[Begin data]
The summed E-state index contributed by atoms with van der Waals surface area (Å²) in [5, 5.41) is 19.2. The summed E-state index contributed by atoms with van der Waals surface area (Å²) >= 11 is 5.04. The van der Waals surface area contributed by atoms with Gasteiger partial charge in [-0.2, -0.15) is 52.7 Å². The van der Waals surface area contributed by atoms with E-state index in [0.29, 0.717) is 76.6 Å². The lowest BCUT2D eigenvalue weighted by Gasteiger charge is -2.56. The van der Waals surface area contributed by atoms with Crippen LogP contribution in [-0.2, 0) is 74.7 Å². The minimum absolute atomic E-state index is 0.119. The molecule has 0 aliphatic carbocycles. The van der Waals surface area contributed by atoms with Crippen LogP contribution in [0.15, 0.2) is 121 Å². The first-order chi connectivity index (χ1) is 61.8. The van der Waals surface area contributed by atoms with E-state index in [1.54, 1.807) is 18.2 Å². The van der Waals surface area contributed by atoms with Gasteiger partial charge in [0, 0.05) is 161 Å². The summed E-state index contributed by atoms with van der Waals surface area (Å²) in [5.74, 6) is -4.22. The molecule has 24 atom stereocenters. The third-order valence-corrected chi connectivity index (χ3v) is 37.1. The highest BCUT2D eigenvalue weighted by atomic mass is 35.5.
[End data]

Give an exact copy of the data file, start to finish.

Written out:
The summed E-state index contributed by atoms with van der Waals surface area (Å²) in [5, 5.41) is 19.2. The summed E-state index contributed by atoms with van der Waals surface area (Å²) >= 11 is 5.04. The van der Waals surface area contributed by atoms with Gasteiger partial charge in [-0.2, -0.15) is 52.7 Å². The van der Waals surface area contributed by atoms with E-state index in [0.29, 0.717) is 76.6 Å². The lowest BCUT2D eigenvalue weighted by Gasteiger charge is -2.56. The van der Waals surface area contributed by atoms with Crippen LogP contribution in [-0.2, 0) is 74.7 Å². The minimum absolute atomic E-state index is 0.119. The molecule has 0 aliphatic carbocycles. The van der Waals surface area contributed by atoms with Crippen LogP contribution in [0.15, 0.2) is 121 Å². The first-order chi connectivity index (χ1) is 61.8. The van der Waals surface area contributed by atoms with E-state index in [1.54, 1.807) is 18.2 Å². The van der Waals surface area contributed by atoms with Gasteiger partial charge in [0, 0.05) is 161 Å². The summed E-state index contributed by atoms with van der Waals surface area (Å²) in [5.74, 6) is -4.22. The molecule has 24 atom stereocenters. The third-order valence-corrected chi connectivity index (χ3v) is 37.1. The highest BCUT2D eigenvalue weighted by atomic mass is 35.5.